Meaning of COMPLETE in English


I. kəmˈplēt, usu -ēd.+V adjective

( often -er/-est )

Etymology: Middle English complet, from Middle French, from Latin completus, past participle of complēre to fill up, from com- + plēre to fill; akin to Latin plenus full — more at full


a. : possessing all necessary parts, items, components, or elements : not lacking anything necessary : entire , perfect

few households would regard breakfast complete without a plate of porridge — L.D.Stamp

this man … complete with wings and four stripes on his uniform sleeve — E.K.Gann

neither one of these publications gives the complete poems of Smart — A.R.Benham

b. : having all four sets of floral organs — compare incomplete , monoclinous


(1) of a subject or predicate : including modifiers, complements, or objects if any

in the sentence “the little boy hit the ball hard” the little boy is the complete subject and hit the ball hard is the complete predicate

— compare simple

(2) of a verb : filling out a predication without any object or complement

moved in “the train moved” is a complete verb

d. of a diet or ration : balanced

2. : brought to an end or to a final or intended condition

a complete period of time

a complete act

: concluded, completed

five complete days

a complete revolution

3. of a person : possessed of all necessary, usual, or typical qualities, habits, or accomplishments

a complete man

a complete gentleman

a complete Englishman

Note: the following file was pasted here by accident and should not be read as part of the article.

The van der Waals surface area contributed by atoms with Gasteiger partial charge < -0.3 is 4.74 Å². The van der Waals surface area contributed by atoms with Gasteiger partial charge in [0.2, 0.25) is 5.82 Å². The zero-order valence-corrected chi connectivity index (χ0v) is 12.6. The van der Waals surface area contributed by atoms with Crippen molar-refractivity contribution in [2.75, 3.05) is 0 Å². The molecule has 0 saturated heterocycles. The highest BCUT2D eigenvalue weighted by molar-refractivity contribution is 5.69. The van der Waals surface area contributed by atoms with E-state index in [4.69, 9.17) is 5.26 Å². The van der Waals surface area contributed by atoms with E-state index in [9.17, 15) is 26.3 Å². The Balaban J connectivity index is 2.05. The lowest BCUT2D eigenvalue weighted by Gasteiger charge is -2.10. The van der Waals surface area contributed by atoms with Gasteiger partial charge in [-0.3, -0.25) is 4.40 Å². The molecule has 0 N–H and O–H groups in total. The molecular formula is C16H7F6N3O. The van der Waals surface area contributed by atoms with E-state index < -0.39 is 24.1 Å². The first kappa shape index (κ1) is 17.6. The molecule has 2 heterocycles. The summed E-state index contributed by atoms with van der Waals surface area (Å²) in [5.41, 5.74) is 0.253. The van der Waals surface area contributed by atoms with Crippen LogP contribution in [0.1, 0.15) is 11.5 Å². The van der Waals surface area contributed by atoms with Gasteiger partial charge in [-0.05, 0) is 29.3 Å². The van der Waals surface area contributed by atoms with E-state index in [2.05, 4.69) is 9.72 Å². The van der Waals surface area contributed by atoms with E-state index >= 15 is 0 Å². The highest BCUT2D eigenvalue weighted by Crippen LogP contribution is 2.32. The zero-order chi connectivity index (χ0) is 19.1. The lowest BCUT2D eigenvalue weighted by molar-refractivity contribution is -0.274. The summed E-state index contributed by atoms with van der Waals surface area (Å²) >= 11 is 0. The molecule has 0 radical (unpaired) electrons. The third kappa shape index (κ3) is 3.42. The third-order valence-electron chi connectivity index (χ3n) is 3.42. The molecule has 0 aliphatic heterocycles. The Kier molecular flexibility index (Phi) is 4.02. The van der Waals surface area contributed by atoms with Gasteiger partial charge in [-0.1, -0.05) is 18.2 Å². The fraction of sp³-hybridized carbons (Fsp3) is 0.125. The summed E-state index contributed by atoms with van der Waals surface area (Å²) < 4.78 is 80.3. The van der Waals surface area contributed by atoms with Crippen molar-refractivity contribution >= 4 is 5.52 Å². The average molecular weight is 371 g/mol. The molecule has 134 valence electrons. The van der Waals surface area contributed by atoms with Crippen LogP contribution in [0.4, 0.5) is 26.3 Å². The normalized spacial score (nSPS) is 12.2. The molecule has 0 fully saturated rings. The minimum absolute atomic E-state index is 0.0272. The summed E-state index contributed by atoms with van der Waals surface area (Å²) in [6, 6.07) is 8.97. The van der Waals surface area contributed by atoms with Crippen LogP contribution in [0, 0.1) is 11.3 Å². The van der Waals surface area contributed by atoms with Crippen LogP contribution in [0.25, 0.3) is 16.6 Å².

specifically : highly proficient (as in an art or skill)

a complete landscape artist

a complete horseman

4. : fully realized : carried to the ultimate : thorough , total

in complete sympathy with his views

complete surrender

his complete inability to understand

II. transitive verb

( -ed/-ing/-s )

1. : to bring to an end often into or as if into a finished or perfected state

foolish to put his hand to a task which he could not complete — John Buchan

specifically : to execute (a forward pass) successfully

State completed 10 of 19 passes while Rutgers made good 4 of 10 — New York Times


a. : to make whole, entire, or perfect : end after satisfying all demands or requirements

art partly completes what nature is herself sometimes unable to bring to perfection — Havelock Ellis

b. : to mark the end of : show attainment to the total or totality of

small mammals, birds, and tropical fish … complete the zoo exhibits — American Guide Series: New York City

c. : accomplish , execute , fulfill

complete a contract

a vow completed

d. : consummate

allowed the lovers to complete their marriage — G.M.Trevelyan

Synonyms: see close

III. adjective

1. of insect metamorphosis : characterized by the occurrence of a pupal stage between the motile immature stages and the adult — compare incomplete herein

2. of a metric space : having the property that every Cauchy sequence of elements converges to a limit in the space

Webster's New International English Dictionary.      Новый международный словарь английского языка Webster.